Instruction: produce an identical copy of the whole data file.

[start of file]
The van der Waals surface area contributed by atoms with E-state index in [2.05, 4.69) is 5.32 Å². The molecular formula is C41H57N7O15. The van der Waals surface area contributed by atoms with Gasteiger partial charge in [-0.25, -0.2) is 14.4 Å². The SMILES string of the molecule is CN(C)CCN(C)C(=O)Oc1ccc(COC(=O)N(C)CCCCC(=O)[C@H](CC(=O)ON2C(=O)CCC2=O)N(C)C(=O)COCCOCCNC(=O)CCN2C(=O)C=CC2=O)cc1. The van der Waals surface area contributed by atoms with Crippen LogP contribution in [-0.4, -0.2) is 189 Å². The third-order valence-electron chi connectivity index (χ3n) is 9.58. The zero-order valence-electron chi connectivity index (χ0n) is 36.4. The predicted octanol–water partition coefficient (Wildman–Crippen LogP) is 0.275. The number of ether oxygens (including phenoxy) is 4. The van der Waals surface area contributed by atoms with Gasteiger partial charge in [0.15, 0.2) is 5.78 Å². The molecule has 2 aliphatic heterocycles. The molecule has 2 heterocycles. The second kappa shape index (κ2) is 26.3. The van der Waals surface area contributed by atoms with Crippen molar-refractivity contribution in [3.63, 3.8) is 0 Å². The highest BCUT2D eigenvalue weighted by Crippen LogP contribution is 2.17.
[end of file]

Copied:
The van der Waals surface area contributed by atoms with E-state index in [2.05, 4.69) is 5.32 Å². The molecular formula is C41H57N7O15. The van der Waals surface area contributed by atoms with Gasteiger partial charge in [-0.25, -0.2) is 14.4 Å². The SMILES string of the molecule is CN(C)CCN(C)C(=O)Oc1ccc(COC(=O)N(C)CCCCC(=O)[C@H](CC(=O)ON2C(=O)CCC2=O)N(C)C(=O)COCCOCCNC(=O)CCN2C(=O)C=CC2=O)cc1. The van der Waals surface area contributed by atoms with Crippen LogP contribution in [-0.4, -0.2) is 189 Å². The third-order valence-electron chi connectivity index (χ3n) is 9.58. The zero-order valence-electron chi connectivity index (χ0n) is 36.4. The predicted octanol–water partition coefficient (Wildman–Crippen LogP) is 0.275. The number of ether oxygens (including phenoxy) is 4. The van der Waals surface area contributed by atoms with Gasteiger partial charge in [0.15, 0.2) is 5.78 Å². The molecule has 2 aliphatic heterocycles. The molecule has 2 heterocycles. The second kappa shape index (κ2) is 26.3. The van der Waals surface area contributed by atoms with Crippen molar-refractivity contribution in [3.63, 3.8) is 0 Å². The highest BCUT2D eigenvalue weighted by Crippen LogP contribution is 2.17.